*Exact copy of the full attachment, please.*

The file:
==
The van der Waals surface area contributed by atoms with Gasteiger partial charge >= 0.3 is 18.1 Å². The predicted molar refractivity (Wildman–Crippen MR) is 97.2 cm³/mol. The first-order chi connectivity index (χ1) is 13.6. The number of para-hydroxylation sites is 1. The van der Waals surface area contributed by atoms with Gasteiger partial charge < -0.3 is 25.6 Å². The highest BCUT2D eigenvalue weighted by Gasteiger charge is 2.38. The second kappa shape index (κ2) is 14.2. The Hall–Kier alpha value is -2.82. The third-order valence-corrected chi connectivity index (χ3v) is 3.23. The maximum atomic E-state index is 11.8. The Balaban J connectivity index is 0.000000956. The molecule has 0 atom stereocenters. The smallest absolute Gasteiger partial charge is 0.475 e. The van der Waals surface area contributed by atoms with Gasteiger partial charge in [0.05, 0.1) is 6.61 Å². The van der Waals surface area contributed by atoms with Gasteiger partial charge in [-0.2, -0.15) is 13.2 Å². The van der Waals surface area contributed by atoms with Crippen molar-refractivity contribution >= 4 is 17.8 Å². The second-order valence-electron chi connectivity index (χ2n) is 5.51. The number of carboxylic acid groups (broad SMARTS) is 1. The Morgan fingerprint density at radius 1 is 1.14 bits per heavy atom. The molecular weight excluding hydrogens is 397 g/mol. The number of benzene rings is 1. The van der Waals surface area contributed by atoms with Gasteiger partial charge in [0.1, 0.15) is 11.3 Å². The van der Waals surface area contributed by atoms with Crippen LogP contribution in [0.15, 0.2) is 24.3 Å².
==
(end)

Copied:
The van der Waals surface area contributed by atoms with Gasteiger partial charge >= 0.3 is 18.1 Å². The predicted molar refractivity (Wildman–Crippen MR) is 97.2 cm³/mol. The first-order chi connectivity index (χ1) is 13.6. The number of para-hydroxylation sites is 1. The van der Waals surface area contributed by atoms with Gasteiger partial charge < -0.3 is 25.6 Å². The highest BCUT2D eigenvalue weighted by Gasteiger charge is 2.38. The second kappa shape index (κ2) is 14.2. The Hall–Kier alpha value is -2.82. The third-order valence-corrected chi connectivity index (χ3v) is 3.23. The maximum atomic E-state index is 11.8. The Balaban J connectivity index is 0.000000956. The molecule has 0 atom stereocenters. The smallest absolute Gasteiger partial charge is 0.475 e. The van der Waals surface area contributed by atoms with Gasteiger partial charge in [0.05, 0.1) is 6.61 Å². The van der Waals surface area contributed by atoms with Gasteiger partial charge in [-0.2, -0.15) is 13.2 Å². The van der Waals surface area contributed by atoms with Crippen molar-refractivity contribution >= 4 is 17.8 Å². The second-order valence-electron chi connectivity index (χ2n) is 5.51. The number of carboxylic acid groups (broad SMARTS) is 1. The Morgan fingerprint density at radius 1 is 1.14 bits per heavy atom. The molecular weight excluding hydrogens is 397 g/mol. The number of benzene rings is 1. The van der Waals surface area contributed by atoms with Gasteiger partial charge in [0.1, 0.15) is 11.3 Å². The van der Waals surface area contributed by atoms with Crippen LogP contribution in [0.15, 0.2) is 24.3 Å².